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Grain markets reach stalemate

Ray Grabanski 11/03/2011 @ 9:33am President, Progressive Ag www.progressiveag.com

Grains prices seem to have reached a stalemate, with corn teetering between $6.30-$6.60 Dec corn and soybeans from $11.80-$12.50 in price.  

Wheat is basically "corn2", with wheat prices at a discount to corn in Chicago SRW, and essentially priced at a corn equivalent (or a slight discount to corn).  

The stalemate seems to be brought on by a realization that while US crops are poor in 2011 (corn yields are forecast at 8% below trend while soybeans are forecast at 5% below 'trend'), world production numbers rebounded from disappointing 2010 levels.  In particular, the Black Sea region including Russia and Ukraine had much better crops in 2011, making them a potential powerhouse in exports for the rest of the world to gobble up.  Pro Ag notes in particular the slowing of exports of wheat, corn, and soybeans from US sources.  We just aren't selling a lot of these products due to the competitiveness of the Black Sea region for now.  

So prices are at a stalemate.  Although many expect a reduction in the 

production numbers in the Nov. report, Informa yesterday put out a 149.5 bu/acre corn production number (higher than USDA) as well as a soybean production number slightly larger than the USDA number.  However, with disappointing US production numbers in northern territory, its likely the corn production number will be lowered somewhat (maybe to 145 bu/acre???).  Already we have a corn yield that is 8% below trend at 148.1 bu/acre from USDA, and a soybean yield number that is 5% below trend.  That is why prices are still relatively high for harvest time, and basis for corn is also unusually high for harvest.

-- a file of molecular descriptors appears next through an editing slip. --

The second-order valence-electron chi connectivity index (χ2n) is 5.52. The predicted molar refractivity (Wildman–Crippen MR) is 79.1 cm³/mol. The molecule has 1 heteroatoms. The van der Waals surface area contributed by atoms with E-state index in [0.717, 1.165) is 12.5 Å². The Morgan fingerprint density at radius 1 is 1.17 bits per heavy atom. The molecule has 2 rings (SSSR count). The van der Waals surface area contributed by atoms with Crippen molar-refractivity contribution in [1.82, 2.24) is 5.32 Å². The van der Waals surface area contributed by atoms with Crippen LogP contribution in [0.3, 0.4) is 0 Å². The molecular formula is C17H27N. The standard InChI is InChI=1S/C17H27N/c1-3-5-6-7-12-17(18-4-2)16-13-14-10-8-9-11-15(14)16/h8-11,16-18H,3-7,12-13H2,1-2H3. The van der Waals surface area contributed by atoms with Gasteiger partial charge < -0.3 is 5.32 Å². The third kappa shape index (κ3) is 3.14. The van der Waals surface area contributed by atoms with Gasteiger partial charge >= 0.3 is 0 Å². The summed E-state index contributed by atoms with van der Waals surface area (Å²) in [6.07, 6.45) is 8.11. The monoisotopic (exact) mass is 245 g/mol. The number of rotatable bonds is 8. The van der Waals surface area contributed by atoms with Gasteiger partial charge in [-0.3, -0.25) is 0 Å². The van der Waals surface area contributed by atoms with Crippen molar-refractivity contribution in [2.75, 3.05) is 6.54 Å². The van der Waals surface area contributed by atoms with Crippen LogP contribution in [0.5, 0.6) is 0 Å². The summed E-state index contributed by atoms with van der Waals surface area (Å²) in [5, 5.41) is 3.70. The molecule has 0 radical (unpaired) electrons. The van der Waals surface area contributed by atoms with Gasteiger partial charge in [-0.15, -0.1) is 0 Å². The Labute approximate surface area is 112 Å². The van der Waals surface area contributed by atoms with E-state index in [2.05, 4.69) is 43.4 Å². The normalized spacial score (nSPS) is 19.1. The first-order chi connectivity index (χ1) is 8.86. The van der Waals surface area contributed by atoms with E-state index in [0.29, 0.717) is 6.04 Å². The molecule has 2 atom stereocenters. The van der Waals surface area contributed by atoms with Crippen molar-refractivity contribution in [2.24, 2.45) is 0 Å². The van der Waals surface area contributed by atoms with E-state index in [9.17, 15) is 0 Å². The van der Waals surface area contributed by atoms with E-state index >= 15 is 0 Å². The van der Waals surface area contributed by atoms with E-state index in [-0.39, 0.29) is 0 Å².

Pro Ag expects prices to hold relatively steady now that we've found a 'equilibrium' in this relative price area.  However, if world production numbers also continue to offset smaller US production numbers, perhaps prices will drift lower?  Pro Ag is concerned that farmer selling has been small which some believe is a bullish sign (which is causing a strong basis); however, don't markets usually go lower when farmers own all the stocks? This might be a year where prices drift lower throughout the year, but basis has to buy the grain from farmer's hands.  

Pro Ag also notes that corn prices are historically very high relative to 

soybean prices, with the soybean/corn price ratio now under 2.0 (and in fact under 1.9).  This is a historically low soybean/corn price ratio, and should attract much more acres of corn in the south American countries as well as the US in 2012.  It is very rare to see a soybean/corn price ratio as low as it is now, and becomes an issue for producers world wide as they make decisions for production in coming months.  Its likely this will attract more acres toward feedgrains and corn and away from oilseeds and wheat - exactly what the market is trying to accomplish.  This is brought on by the poor US corn crop relative to other grains, and is providing great incentive to the world's producers to shift production to growing more corn and less of everything else.  

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